How To Actually Switch Off On Your Next Holiday

28/08/2015 9:53 AM AEST | Updated 15/07/2016 12:51 PM AEST
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Young woman in hat with mobile phone at the beach

You have a chronic fear of flying. You’re deeply disappointed with your holiday destination. Everything that looked so precious in that travel brochure was a darn lie! Where are cocktails, mocktails and palm trees? Your suitcase ended up in Paris instead of Perth. What’s meant to be a time to de-stress can quickly turn travellers into anxious stress-heads.

For most of us, travelling is a time to unwind and rejuvenate. But there are plenty of people who not only find travel stressful, they also refuse to relax -- constantly checking work emails and failing to really switch off.

Perhaps the biggest nightmare is also the simplest one -- being unable to forget about work, uni, an upcoming operation for the dog or whatever else is consuming you. So how do you ensure being at your dream destination does not become a case of ‘same problems, different location?’

Best-selling author of The Happiness Trap, Russ Harris, wants to help people make sure their time out of the office is spent wisely, so they come back to work de-stressed, with a calm mind.

“It’s all about being more mindful. If you’re constantly thinking or worrying about work, you are not going to enjoy your holiday or your weekend. What happens to a lot of us is that your mind says, ‘What’s happening on Facebook or in the office? What emails am I missing?” said Harris.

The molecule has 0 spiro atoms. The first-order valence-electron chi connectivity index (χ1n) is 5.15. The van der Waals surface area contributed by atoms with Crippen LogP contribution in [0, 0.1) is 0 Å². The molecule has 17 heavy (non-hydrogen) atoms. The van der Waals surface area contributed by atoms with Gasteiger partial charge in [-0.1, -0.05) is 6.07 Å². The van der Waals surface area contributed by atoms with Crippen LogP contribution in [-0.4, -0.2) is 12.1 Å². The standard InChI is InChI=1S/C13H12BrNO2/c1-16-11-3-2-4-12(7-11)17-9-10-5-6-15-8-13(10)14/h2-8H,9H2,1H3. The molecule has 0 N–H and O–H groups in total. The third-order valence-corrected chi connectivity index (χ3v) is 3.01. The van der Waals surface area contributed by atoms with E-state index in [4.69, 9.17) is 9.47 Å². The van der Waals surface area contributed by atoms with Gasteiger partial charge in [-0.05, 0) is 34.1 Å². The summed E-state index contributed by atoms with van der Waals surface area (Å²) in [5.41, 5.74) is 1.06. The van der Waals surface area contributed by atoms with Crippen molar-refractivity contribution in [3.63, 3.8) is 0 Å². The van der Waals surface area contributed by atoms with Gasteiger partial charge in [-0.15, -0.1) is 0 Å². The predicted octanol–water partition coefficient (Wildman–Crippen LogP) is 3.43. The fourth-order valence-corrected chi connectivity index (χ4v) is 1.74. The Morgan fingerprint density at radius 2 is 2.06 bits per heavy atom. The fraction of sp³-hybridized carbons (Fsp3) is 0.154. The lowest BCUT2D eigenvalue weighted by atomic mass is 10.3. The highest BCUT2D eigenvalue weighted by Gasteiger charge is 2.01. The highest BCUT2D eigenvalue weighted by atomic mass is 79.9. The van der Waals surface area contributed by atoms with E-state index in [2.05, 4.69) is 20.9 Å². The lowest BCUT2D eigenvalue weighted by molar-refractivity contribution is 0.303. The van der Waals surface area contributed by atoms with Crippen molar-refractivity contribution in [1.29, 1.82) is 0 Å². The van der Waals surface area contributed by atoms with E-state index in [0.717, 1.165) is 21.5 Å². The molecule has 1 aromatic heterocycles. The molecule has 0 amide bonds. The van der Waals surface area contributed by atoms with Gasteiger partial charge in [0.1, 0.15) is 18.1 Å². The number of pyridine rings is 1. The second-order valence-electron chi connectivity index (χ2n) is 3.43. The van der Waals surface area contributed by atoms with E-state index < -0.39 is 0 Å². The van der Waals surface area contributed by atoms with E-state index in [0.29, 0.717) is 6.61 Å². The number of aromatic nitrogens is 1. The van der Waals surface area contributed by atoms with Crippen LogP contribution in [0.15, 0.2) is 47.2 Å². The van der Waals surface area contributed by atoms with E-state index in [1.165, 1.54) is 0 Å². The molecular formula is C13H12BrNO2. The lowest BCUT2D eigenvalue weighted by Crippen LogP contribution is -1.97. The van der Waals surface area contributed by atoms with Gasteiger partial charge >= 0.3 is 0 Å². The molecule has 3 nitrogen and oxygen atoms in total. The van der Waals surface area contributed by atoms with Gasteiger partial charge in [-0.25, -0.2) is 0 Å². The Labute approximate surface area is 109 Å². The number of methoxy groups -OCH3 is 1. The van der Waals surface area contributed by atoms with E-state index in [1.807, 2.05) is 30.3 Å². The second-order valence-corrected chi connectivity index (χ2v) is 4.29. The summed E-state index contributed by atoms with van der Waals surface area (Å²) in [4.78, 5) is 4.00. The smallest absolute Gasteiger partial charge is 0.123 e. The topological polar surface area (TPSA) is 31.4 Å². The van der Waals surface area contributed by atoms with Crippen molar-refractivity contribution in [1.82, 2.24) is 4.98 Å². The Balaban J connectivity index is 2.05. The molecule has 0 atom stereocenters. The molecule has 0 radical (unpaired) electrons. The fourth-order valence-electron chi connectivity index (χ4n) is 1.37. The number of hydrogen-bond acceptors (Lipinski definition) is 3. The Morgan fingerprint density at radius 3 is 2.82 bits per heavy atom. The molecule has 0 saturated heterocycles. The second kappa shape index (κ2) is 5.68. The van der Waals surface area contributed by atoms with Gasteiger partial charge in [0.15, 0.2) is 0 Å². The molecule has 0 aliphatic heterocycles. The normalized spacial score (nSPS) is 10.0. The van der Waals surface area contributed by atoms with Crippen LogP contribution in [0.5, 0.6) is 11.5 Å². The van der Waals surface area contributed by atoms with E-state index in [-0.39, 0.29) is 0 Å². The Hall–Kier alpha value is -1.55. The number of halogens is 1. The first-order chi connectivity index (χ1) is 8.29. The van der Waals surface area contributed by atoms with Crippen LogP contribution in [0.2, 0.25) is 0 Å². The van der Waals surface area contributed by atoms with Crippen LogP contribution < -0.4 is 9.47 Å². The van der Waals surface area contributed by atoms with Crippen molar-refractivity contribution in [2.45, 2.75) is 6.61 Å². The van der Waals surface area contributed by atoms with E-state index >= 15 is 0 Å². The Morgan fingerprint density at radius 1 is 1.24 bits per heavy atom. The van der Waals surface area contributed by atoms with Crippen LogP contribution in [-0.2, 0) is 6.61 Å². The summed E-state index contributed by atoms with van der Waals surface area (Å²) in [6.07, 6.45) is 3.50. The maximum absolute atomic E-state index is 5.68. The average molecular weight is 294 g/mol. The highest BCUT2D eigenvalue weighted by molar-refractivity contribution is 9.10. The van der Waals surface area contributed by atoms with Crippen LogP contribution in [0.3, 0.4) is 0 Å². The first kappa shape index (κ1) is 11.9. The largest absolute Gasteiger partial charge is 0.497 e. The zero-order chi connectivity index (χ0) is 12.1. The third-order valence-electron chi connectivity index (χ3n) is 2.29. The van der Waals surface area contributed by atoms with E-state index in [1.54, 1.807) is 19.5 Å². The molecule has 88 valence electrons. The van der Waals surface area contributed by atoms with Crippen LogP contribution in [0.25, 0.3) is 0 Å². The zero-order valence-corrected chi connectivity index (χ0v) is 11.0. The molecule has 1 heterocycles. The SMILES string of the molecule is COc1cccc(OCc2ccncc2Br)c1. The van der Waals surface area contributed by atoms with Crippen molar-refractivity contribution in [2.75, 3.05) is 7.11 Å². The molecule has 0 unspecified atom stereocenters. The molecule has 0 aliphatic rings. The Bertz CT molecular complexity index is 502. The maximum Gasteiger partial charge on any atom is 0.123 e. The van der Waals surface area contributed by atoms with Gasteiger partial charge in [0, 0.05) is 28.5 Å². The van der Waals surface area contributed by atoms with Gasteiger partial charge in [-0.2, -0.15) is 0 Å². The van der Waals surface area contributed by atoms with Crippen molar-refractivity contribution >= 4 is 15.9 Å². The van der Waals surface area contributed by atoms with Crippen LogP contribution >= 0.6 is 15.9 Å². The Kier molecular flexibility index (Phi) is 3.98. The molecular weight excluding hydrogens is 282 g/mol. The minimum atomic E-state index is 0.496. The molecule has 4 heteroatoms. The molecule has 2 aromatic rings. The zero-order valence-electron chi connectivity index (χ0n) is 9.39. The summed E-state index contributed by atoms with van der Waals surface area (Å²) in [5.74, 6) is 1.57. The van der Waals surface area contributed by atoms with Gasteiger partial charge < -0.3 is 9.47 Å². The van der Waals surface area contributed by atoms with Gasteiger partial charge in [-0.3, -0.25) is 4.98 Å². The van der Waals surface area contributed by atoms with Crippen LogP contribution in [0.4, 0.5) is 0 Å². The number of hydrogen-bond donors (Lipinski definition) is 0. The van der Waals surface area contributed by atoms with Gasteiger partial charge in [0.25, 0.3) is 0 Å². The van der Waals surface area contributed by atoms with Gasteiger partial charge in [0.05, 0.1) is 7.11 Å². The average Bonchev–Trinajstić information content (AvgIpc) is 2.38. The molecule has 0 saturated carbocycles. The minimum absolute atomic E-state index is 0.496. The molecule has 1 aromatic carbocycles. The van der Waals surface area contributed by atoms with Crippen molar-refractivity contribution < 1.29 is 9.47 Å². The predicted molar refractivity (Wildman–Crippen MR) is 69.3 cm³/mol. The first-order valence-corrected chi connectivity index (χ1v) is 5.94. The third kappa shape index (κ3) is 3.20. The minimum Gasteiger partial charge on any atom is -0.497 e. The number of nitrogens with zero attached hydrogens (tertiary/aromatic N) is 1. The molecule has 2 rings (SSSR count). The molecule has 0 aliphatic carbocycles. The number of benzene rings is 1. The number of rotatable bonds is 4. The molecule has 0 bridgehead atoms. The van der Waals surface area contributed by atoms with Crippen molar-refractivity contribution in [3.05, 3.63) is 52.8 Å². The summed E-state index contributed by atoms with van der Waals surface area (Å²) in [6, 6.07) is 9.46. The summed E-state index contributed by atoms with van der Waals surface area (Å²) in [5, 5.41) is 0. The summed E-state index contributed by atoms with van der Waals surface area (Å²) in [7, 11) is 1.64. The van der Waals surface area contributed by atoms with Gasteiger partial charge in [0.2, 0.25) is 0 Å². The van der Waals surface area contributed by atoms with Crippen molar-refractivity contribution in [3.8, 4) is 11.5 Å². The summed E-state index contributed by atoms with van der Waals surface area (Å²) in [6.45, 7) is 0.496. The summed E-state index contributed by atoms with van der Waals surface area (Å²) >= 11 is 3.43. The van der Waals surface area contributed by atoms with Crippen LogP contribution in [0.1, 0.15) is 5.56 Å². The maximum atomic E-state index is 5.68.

“When you notice your mind saying that, you need to unhook yourself and say, "Right, now I’m here on the beach, or hiking the mountain, and bring your attention back to what you are doing at that moment.”

It sounds simple, no? Not for all of us. The sad truth is many of us find it absolutely impossible to put stressful work-related matters out of our mind and only focus on what you are doing "in the moment."

If you identify with this, Harris has some advice for you:

“If there is absolutely no way you can go on holiday or spend a weekend without doing any work, then you need to schedule your time wisely. Tell yourself that you’ll devote 1-2 hours, say between 8am and 10am, to work. And then you must bring your attention back to what you’re doing right here, right now.”

“If you can’t wind down because you’re worrying about your social media or emails, then just devote 20 minutes a day and make a promise to yourself that once you’ve finished, you are done for the day. Otherwise you’re just wasting valuable holiday time.”

Harris also advises people to fully engage with the five senses.

“Get out of your head and engage with the world so that you come back to what you see, what you hear, touch, taste and smell. Focus on what you’re doing, focus on the world around you,” said Harris.

“Just pause for a few seconds and notice where you are, what you are doing and see if you can engage in it. Put all your attention into that activity. It sounds simple but, for some people, this is very difficult. If you can achieve this, you’ll return to work feeling refreshed and ready to take on the world.”

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